Victory for Health Care
Implementation of the Health Care Reform Act’s provisions will be staggered over coming years. Some key changes, and the years they take effect, include:
• Children under 19 years of age with pre-existing conditions can no longer be denied health insurance coverage.
• Young adults can be covered by their parents’ insurance plans until their 26th birthday.
• Seniors will receive a $250 rebate towards filling the “doughnut hole” in Medicare prescription drug coverage that currently falls between the limit of $2,700 and the threshold for catastrophic coverage, which doesn’t occur until $6,154 of prescription expenses.
• Insurers will be prohibited from canceling policies when a person becomes ill.
• Insurers will be prohibited from placing lifetime limits on benefits and using restrictive annual limits.
• A temporary, high-risk pool will cover uninsured people with medical problems, until 2014 when greater coverage expansion begins.
• Businesses of less than 50 employees will receive tax credits for 35 percent of health care premiums paid for their employees.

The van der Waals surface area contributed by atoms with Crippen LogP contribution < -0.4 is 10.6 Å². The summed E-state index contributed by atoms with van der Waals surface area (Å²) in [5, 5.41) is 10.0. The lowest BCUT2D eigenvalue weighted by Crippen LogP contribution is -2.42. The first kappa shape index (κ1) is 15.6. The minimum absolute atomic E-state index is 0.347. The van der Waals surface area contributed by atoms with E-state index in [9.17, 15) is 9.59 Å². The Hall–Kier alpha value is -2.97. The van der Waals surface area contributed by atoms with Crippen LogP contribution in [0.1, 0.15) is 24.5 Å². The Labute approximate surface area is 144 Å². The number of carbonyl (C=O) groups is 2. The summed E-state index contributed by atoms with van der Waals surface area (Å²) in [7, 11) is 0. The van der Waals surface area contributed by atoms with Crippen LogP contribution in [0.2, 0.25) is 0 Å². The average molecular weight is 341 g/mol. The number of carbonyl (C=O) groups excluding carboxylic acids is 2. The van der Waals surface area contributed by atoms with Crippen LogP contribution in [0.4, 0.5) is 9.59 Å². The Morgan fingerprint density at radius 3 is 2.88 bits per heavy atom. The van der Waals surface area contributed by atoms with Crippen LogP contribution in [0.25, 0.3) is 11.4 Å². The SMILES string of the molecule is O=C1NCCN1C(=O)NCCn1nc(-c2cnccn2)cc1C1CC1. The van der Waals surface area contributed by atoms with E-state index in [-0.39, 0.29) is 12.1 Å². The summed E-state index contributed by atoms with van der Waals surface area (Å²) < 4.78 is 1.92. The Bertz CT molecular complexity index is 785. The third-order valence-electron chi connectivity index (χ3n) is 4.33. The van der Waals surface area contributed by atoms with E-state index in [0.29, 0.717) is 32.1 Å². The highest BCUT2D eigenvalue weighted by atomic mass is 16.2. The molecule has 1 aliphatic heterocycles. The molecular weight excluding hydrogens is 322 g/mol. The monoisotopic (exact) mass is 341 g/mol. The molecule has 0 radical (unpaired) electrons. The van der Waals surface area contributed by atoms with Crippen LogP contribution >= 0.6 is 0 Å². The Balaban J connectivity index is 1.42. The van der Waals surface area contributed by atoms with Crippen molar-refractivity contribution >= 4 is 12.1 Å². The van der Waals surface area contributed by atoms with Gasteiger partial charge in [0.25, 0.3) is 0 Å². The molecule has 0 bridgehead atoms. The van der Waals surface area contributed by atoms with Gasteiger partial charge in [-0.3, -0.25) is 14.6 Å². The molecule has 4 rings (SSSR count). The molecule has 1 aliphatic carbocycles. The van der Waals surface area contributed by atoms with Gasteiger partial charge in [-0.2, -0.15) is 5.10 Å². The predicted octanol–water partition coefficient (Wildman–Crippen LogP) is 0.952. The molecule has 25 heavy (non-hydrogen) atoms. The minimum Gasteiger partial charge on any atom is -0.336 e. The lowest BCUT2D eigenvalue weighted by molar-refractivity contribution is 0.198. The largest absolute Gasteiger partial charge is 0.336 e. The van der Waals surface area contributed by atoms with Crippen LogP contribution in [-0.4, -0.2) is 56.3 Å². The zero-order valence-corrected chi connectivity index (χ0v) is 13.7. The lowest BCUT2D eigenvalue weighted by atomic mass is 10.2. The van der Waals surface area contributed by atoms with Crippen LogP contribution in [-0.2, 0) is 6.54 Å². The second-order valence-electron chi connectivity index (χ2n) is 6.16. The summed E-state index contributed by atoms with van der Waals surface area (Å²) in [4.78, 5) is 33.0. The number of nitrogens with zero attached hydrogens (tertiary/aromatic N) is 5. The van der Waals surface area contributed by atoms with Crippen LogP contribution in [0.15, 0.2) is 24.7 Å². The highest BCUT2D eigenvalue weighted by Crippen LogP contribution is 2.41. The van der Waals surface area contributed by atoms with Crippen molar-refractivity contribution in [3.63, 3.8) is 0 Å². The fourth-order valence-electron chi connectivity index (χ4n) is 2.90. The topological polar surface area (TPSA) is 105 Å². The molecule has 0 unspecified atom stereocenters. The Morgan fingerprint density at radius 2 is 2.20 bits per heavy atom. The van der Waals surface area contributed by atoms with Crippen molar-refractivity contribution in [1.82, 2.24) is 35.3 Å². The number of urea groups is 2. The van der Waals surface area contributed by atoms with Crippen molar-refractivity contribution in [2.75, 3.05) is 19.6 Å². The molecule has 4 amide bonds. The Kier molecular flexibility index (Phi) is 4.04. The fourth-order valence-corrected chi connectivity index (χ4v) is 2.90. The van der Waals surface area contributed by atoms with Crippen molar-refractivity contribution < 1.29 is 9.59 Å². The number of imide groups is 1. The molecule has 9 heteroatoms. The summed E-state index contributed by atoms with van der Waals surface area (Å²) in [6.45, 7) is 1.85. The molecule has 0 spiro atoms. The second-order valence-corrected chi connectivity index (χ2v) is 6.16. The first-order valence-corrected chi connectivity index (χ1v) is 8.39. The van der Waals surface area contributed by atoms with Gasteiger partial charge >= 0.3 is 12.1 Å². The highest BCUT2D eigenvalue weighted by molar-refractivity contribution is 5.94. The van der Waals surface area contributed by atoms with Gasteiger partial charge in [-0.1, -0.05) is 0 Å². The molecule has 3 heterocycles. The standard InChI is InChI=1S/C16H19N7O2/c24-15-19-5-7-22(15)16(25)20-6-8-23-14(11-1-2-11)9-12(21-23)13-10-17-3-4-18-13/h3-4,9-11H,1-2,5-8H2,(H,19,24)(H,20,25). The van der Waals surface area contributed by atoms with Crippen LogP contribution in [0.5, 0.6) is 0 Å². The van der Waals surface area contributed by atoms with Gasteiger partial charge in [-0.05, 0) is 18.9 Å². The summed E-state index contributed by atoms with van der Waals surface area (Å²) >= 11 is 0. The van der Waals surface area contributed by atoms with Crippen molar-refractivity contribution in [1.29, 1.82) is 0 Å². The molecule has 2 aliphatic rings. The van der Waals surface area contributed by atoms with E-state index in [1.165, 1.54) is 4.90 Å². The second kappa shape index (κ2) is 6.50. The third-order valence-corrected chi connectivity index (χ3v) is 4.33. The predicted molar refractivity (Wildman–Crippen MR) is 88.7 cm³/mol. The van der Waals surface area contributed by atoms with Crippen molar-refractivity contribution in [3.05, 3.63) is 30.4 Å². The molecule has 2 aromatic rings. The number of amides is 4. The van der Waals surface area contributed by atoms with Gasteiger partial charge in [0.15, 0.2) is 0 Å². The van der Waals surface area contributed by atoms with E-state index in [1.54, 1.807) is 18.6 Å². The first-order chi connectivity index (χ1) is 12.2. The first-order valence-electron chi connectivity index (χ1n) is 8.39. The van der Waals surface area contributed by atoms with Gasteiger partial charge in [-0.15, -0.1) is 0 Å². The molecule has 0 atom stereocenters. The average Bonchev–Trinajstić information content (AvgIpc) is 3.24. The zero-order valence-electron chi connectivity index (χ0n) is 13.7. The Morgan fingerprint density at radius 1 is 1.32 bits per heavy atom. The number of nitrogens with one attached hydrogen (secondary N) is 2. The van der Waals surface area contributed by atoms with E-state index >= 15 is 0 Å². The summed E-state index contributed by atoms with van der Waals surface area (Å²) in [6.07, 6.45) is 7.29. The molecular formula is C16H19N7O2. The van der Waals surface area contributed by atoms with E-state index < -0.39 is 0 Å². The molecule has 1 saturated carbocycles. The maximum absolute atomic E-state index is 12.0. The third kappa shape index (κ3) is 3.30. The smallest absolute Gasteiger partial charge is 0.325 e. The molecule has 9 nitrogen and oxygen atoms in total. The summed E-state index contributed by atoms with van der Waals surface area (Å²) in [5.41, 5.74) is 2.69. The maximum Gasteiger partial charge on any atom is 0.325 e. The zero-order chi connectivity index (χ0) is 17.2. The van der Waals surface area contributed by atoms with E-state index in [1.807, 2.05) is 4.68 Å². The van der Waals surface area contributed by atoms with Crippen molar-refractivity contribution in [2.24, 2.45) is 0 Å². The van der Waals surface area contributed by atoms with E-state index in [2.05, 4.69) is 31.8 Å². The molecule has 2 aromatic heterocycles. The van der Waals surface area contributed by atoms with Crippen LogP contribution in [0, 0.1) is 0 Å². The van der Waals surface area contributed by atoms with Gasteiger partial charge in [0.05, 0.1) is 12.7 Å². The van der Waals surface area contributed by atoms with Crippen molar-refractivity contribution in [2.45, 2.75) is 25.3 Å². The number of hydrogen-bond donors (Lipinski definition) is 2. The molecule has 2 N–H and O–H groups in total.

• Free annual wellness visits, along with prevention plans, start under Medicare.
• Enrollees in Prescription Drug Plan or Medicare Advantage will receive a 50 percent discount on brand-name drugs.
• The Medicare Payroll Tax will increase. Individuals earning more than $200,000, and married couples earning more than $250,000, will pay 2.35 percent instead of the current 1.45 percent.
• An excise tax of 2.3 percent will be charged on the sale of medical devices.
• Government mandate will require most individuals to have coverage or pay a penalty.
• Insurers will be prohibited from denying coverage or charging more for coverage due to a person’s medical status.
• Insurers will be prohibited from charging women more than men.
• Medicaid eligibility for the non-elderly will be extended to all individuals with incomes below 133 percent of the poverty level.
• Individuals with incomes above the Medicaid eligibility level, but below 400 percent of the poverty level, can receive credits towards insurance coverage.
• High-cost, employer-provided insurance plans will be subject to an excise tax, which will kick in for family plans costing $27,500 or more, and individual plans costing $10,200 or more.